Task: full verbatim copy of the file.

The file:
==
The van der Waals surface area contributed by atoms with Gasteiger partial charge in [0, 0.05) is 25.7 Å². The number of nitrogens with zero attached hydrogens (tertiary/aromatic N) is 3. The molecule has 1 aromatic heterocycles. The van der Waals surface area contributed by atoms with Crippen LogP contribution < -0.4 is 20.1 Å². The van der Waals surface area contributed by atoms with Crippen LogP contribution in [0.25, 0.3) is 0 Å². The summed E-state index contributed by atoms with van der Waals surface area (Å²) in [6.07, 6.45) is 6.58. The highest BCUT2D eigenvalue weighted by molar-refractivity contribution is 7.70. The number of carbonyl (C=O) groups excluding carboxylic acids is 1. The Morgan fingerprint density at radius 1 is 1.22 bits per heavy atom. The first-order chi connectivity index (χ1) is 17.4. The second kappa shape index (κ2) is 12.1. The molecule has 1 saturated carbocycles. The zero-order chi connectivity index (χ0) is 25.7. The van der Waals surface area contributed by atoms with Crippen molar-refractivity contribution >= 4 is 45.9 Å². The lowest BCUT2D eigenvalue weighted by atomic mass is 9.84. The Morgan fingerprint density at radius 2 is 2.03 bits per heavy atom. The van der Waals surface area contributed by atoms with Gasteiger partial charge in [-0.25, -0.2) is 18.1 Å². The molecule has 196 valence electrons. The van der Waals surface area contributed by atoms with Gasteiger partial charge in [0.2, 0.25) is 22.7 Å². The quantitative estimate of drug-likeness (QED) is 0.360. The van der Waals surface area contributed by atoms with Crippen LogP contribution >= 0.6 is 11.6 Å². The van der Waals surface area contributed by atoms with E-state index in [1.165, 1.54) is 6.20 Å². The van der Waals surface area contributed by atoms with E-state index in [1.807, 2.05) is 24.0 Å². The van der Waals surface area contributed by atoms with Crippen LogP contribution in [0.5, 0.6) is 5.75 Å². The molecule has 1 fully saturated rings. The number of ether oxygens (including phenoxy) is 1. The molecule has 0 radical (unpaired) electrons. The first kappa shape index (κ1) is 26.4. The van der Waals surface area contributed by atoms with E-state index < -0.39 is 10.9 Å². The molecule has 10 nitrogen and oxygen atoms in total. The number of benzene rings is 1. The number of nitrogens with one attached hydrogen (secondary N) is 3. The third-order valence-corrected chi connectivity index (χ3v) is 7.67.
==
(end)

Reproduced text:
The van der Waals surface area contributed by atoms with Gasteiger partial charge in [0, 0.05) is 25.7 Å². The number of nitrogens with zero attached hydrogens (tertiary/aromatic N) is 3. The molecule has 1 aromatic heterocycles. The van der Waals surface area contributed by atoms with Crippen LogP contribution < -0.4 is 20.1 Å². The van der Waals surface area contributed by atoms with Crippen LogP contribution in [0.25, 0.3) is 0 Å². The summed E-state index contributed by atoms with van der Waals surface area (Å²) in [6.07, 6.45) is 6.58. The highest BCUT2D eigenvalue weighted by molar-refractivity contribution is 7.70. The number of carbonyl (C=O) groups excluding carboxylic acids is 1. The Morgan fingerprint density at radius 1 is 1.22 bits per heavy atom. The first-order chi connectivity index (χ1) is 17.4. The second kappa shape index (κ2) is 12.1. The molecule has 1 saturated carbocycles. The zero-order chi connectivity index (χ0) is 25.7. The van der Waals surface area contributed by atoms with Crippen molar-refractivity contribution >= 4 is 45.9 Å². The lowest BCUT2D eigenvalue weighted by atomic mass is 9.84. The Morgan fingerprint density at radius 2 is 2.03 bits per heavy atom. The van der Waals surface area contributed by atoms with Gasteiger partial charge in [-0.25, -0.2) is 18.1 Å². The molecule has 196 valence electrons. The van der Waals surface area contributed by atoms with Gasteiger partial charge in [0.2, 0.25) is 22.7 Å². The quantitative estimate of drug-likeness (QED) is 0.360. The van der Waals surface area contributed by atoms with Crippen LogP contribution >= 0.6 is 11.6 Å². The van der Waals surface area contributed by atoms with E-state index in [1.165, 1.54) is 6.20 Å². The van der Waals surface area contributed by atoms with E-state index in [1.807, 2.05) is 24.0 Å². The van der Waals surface area contributed by atoms with Crippen LogP contribution in [0.5, 0.6) is 5.75 Å². The molecule has 1 fully saturated rings. The number of ether oxygens (including phenoxy) is 1. The molecule has 0 radical (unpaired) electrons. The first kappa shape index (κ1) is 26.4. The van der Waals surface area contributed by atoms with E-state index < -0.39 is 10.9 Å². The molecule has 10 nitrogen and oxygen atoms in total. The number of benzene rings is 1. The number of nitrogens with one attached hydrogen (secondary N) is 3. The third-order valence-corrected chi connectivity index (χ3v) is 7.67.